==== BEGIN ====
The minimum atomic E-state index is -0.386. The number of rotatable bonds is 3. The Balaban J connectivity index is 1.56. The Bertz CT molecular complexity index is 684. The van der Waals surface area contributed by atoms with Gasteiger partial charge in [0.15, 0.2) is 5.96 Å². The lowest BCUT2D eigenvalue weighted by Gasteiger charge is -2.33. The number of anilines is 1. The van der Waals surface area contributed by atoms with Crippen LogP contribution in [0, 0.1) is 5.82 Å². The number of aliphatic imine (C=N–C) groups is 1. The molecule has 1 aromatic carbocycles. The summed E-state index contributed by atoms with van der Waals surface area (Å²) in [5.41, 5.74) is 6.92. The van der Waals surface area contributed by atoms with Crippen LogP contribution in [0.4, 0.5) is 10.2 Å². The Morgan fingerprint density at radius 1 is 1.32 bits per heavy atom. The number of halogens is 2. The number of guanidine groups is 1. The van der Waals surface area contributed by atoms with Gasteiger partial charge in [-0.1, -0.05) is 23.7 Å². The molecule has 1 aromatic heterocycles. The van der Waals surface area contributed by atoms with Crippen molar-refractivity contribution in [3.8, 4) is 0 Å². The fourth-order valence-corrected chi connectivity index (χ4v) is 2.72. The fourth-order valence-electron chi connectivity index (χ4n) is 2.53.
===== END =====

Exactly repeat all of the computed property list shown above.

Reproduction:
The minimum atomic E-state index is -0.386. The number of rotatable bonds is 3. The Balaban J connectivity index is 1.56. The Bertz CT molecular complexity index is 684. The van der Waals surface area contributed by atoms with Gasteiger partial charge in [0.15, 0.2) is 5.96 Å². The lowest BCUT2D eigenvalue weighted by Gasteiger charge is -2.33. The number of anilines is 1. The van der Waals surface area contributed by atoms with Crippen LogP contribution in [0, 0.1) is 5.82 Å². The number of aliphatic imine (C=N–C) groups is 1. The molecule has 1 aromatic carbocycles. The summed E-state index contributed by atoms with van der Waals surface area (Å²) in [5.41, 5.74) is 6.92. The van der Waals surface area contributed by atoms with Crippen LogP contribution in [0.4, 0.5) is 10.2 Å². The Morgan fingerprint density at radius 1 is 1.32 bits per heavy atom. The number of halogens is 2. The number of guanidine groups is 1. The van der Waals surface area contributed by atoms with Gasteiger partial charge in [-0.1, -0.05) is 23.7 Å². The molecule has 1 aromatic heterocycles. The van der Waals surface area contributed by atoms with Crippen molar-refractivity contribution in [3.8, 4) is 0 Å². The fourth-order valence-corrected chi connectivity index (χ4v) is 2.72. The fourth-order valence-electron chi connectivity index (χ4n) is 2.53.